The Rhodesian Bush War: A Rhodesia Herald Chronology

A few months ago Lewis Walter, former Under Secretary for Internal Affairs and good friend, let me know that he was in possession of two of the late District Commissioner John

White’s notebooks, and that he felt that I would benefit more from the contents than he would. By this time I had become fully aware that John White had undertaken an enormous amount of research into the Rhodesian Bush War of the 1970s, with an obvious emphasis on Internal Affairs. He wished to publish a book on the subject. John’s children, Rory and Jane had previously very kindly forwarded to me what was effectively John’s unfinished work, including large numbers of photographs. Now these notebooks. Lewis had the books delivered to my brother Jo’s home in the Cape, from where he took them with to Kabul, Afghanistan, where is doing consultancy work. A British work colleague of his then brought them to the UK, ultimately mailing them to me. I had no clue as to the contents, only assuming they were notes relating to his Internal Affairs project. I did not realise up until then that the two A5 notebooks held  all the notes John had made in his own handwriting, often in pencil, of material he had found in the Rhodesia Herald and Sunday Mail newspapers. The notes are presented as a chronology of events and statistics covering the period from December 1972 and the attack on Altena farm, Centenary, to the beginning of April 1980 when Robert Mugabe became the leader of the new state of Zimbabwe. What follows is a direct transcript of his notes. John must have spent many hours looking through newspapers to end up with this vital information. This document encapsulates key military and political events, with an emphasis on war statistics, particularly that of the casualties on all sides. It provides a graphic insight into Rhodesian life of the 1970s, as curfews, convoys, protected villages, landmines, murder and terrorist attacks and bombings became an everyday fact of life. The ebb and flow of the conflict as politicians sought to find a settlement is evident, as is the dramatic escalation of hostilities as the decade drew to a close. For the researcher, an immense amount of very important information which would otherwise be unavailable in the absence of access to the newspaper’s archives.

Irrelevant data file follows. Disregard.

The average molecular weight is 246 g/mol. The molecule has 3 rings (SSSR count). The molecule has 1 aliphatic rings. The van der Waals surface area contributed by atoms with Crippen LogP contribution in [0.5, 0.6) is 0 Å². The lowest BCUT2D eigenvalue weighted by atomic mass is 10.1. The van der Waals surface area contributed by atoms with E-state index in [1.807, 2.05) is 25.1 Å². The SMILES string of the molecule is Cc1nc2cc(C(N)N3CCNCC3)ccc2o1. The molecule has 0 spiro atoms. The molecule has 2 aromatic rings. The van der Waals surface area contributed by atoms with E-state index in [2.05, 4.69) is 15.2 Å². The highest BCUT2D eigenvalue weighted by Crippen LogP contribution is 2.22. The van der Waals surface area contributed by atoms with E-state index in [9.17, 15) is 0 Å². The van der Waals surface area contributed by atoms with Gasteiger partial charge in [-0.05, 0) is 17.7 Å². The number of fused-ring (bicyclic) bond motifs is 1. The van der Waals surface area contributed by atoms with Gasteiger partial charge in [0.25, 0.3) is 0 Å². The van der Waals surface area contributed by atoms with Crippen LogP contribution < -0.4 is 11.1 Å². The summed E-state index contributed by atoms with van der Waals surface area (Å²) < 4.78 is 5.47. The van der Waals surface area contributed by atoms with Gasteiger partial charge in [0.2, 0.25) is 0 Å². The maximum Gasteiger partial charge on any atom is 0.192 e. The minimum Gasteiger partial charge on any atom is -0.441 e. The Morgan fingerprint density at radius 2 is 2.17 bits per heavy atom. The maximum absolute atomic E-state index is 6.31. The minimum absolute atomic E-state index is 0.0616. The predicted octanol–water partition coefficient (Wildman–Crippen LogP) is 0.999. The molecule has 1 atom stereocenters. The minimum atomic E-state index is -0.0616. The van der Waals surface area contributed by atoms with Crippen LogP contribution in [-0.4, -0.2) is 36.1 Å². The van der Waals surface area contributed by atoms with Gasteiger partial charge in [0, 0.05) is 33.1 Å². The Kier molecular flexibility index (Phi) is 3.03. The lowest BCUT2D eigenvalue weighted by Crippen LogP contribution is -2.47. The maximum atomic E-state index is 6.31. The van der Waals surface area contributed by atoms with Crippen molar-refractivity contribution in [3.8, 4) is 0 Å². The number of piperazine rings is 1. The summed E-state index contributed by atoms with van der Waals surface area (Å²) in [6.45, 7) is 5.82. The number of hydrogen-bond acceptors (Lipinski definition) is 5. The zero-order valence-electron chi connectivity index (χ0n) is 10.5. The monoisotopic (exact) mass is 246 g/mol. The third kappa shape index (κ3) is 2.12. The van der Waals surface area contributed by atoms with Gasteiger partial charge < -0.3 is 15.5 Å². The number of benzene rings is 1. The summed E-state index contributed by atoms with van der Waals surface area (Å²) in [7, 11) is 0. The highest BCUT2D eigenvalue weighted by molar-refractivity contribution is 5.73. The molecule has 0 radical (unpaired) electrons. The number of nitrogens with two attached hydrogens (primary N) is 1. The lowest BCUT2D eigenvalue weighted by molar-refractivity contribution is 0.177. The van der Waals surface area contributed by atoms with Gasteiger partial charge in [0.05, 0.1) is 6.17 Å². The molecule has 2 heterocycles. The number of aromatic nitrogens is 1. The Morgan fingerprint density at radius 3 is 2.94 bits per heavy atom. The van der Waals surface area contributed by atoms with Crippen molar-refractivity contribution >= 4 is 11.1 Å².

What must be borne in mind is that this information is all from a newspaper, albeit the main one in Rhodesia at the time. The dates shown are those of the edition itself, so stories will always refer to a past event. It will be very evident to the reader that Government did not always make everything that was happening available to the public. Finally, this paper is acknowledged as the work of the late John White. I am merely the custodian of this treasure chest of information.  Please click HERE to open the file

The Rhodesian Soldier